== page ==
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New COVID-19 cases declining in York County

Lindsey O'Laughlin
York Dispatch

COVID-19 cases, deaths and hospitalizations are trending downward in York County and across the state, according to the state Department of Health.

York County's seven-day average of new cases Feb. 3 was 192.3, the lowest number since Nov. 28, when the seven-day average was 189.3, the state reported, and local hospitals have been able to return to some elective procedures now that the holiday spike in cases of the virus is subsiding.

At the height of the December spike, one-third of the 600 beds at York Hospital were occupied by COVID-19 patients, spokesperson Ryan Coyle said.

"That number has been cut in half since the peak in mid-December," he said.

Coyle noted that as of Wednesday, there were just 82 COVID-19 patients at York Hospital and another two at WellSpan Surgery and Rehabilitation Hospital, which the health care provider converted into an acute care hospital for COVID-19.

Now that cases have been declining, the surgery and rehabilitation center is operating as a hybrid facility, with some COVID-19 patients but also rehabilitation and surgery patients, Coyle said.

UPMC, which operates UPMC Memorial Hospital in West Manchester Township and UPMC Hanover Hospital in Hanover, was treating 80 COVID-19 patients in southcentral Pennsylvania, spokesperson Kendall Marcocci said in an email Thursday.

Marcocci did not name the specific hospitals or whether those 80 patients were all in York County, but she did say the number of COVID-19 patients receiving in-patient treatments at UPMC facilities has been decreasing.

The downward trend has coincided with the first phase of the state's embattled vaccine rollout plan, which elected officials from both parties have criticized, citing confusing changes to guidelines and a lack of transparency.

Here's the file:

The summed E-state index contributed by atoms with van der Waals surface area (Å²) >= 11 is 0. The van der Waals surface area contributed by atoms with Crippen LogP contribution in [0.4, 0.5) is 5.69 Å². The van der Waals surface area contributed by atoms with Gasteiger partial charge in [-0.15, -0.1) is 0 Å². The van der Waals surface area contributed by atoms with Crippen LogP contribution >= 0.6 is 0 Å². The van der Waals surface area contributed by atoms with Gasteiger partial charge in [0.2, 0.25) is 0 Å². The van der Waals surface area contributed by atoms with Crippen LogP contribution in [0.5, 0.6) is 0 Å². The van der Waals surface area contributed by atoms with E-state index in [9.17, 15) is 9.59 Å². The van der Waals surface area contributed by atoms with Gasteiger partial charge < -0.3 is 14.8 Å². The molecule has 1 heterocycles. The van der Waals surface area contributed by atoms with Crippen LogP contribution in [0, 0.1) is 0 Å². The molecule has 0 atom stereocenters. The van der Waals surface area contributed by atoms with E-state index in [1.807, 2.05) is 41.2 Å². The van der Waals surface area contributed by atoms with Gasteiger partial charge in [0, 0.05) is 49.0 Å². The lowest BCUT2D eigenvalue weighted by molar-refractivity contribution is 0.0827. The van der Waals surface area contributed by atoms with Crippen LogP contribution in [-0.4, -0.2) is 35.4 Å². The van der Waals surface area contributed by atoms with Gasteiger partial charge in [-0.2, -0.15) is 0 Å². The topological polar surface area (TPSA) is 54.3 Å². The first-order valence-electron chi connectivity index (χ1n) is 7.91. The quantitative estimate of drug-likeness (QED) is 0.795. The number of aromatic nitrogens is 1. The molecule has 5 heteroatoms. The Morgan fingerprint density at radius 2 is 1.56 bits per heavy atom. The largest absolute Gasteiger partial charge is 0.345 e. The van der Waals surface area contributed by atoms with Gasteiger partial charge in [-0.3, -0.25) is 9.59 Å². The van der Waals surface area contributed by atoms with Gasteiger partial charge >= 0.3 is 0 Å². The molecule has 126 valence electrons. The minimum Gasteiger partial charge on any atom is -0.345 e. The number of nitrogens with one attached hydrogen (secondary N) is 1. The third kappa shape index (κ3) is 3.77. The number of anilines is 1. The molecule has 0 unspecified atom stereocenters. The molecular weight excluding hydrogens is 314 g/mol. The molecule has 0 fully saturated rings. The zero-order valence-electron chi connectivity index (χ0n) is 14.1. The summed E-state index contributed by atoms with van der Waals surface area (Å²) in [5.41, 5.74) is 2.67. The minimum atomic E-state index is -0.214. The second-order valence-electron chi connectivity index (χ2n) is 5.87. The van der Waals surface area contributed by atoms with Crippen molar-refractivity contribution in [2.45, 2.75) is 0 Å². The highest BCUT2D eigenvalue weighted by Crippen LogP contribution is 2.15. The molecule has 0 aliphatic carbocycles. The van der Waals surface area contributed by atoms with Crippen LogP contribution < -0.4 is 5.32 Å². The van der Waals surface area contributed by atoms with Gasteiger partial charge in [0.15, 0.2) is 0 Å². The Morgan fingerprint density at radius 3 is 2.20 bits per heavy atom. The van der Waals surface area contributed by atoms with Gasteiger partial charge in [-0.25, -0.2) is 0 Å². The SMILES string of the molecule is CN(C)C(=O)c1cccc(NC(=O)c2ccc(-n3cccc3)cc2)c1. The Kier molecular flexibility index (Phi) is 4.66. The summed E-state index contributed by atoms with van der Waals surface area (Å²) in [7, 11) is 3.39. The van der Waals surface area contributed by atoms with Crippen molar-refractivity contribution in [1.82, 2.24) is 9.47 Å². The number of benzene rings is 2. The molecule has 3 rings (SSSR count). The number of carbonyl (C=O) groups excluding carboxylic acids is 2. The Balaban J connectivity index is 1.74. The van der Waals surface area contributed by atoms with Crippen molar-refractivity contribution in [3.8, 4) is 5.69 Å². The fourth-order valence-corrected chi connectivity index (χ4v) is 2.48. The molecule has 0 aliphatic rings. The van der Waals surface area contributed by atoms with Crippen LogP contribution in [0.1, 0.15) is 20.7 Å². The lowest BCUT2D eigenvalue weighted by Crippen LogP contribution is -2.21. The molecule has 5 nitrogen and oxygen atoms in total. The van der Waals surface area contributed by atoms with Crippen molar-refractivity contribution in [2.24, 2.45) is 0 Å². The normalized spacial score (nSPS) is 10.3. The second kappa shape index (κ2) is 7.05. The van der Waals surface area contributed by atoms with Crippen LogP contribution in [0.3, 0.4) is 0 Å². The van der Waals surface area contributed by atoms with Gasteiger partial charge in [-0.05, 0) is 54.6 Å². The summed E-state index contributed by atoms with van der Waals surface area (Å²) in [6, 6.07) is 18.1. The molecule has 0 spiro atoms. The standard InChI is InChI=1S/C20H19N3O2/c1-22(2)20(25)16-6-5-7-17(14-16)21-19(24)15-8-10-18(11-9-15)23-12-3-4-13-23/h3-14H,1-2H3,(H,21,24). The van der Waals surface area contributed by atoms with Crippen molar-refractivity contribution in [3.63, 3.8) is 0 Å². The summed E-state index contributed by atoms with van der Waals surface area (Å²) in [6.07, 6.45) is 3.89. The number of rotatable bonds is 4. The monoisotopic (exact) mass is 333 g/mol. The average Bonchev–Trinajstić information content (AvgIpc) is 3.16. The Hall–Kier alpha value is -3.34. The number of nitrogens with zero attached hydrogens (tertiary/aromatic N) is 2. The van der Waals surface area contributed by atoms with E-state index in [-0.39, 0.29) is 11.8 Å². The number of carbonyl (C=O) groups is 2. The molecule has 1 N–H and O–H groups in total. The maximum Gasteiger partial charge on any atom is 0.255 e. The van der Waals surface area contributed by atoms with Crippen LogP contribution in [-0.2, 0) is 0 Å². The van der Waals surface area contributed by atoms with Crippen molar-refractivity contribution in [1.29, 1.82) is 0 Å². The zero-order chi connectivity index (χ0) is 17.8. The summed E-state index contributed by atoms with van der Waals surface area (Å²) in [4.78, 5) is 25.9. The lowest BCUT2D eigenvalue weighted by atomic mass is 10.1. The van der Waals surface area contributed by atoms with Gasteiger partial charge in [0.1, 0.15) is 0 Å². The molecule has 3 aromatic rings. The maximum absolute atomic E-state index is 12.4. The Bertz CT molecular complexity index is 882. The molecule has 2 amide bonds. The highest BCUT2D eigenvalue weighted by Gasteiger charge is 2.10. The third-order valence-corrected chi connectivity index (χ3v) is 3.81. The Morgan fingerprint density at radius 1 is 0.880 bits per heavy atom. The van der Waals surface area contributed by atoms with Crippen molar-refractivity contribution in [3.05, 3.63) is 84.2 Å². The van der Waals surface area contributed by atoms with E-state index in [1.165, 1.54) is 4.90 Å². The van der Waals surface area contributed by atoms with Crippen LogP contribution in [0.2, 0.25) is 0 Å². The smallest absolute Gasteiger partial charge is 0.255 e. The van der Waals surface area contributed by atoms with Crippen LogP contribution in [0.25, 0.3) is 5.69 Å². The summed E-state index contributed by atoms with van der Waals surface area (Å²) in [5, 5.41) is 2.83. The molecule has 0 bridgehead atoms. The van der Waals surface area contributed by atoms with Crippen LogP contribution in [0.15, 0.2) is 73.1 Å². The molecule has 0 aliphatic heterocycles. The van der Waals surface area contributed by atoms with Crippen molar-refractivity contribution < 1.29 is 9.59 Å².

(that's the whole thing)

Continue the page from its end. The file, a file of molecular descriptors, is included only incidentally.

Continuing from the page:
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Phase 1A of the vaccine rollout encompasses about 3.5 million people, including workers in the health care industry, those who may come into contact with patients at health care facilities, all people ages 65 and older and people ages 16-64 who have high-risk conditions such as cancer, diabetes or obesity.

Both of the vaccines on the market, manufactured by the Moderna and Pfizer pharmaceutical companies, require two doses to be effective.

But state officials have said the federal government is only sending about 140,000 doses per week.

In an effort to get more doses of the vaccine to eligible recipients, the Biden administration will also be sending 1 million additional doses directly to about 6,500 pharmacies across the country.

Paula Maldanado, 4, held by her mother Karen, of York City, reacts to a COVID-19 test administered by Family First Health Manager Melanie Irvings, left, at the Spanish American Multicultural Resource Center Tuesday, Dec. 15, 2020. The CATE (community-accessible testing and education) mobile COVID-19 unit was offering free testing there. The unit is sponsored by Capital BlueCross in collaboration with Latino Connection and the Pennsylvania Department of Health. The site returns COVID-19 test results within three days, according to a press release. Bill Kalina photo

As of Thursday, nearly 651,000 people in Pennsylvania had received the first dose of the vaccine, and another 230,000 had received both doses, according to the state Department of Health.

Holiday peak: At the height of the holiday peak in November and December, York County was seeing COVID-19 death counts as high as 14 deaths in one day, and case counts as much as 300 to nearly 700 new cases per day.

A Jan. 27 spike of 713 new cases in York County appeared to show a significant batch of new positives, considering Jan. 26 had only 217 new cases and Jan. 28 had only 305, but state officials said that was likely the result of a "data dump" after a lag in reporting positive test results from urgent care centers.

"We will continue to work with the urgent care centers to ensure they are reporting accurately and timely so we can show a comprehensive view of how COVID-19 is impacting our communities," said Maggi Barton, state Department of Heath spokesperson, in an email Wednesday.

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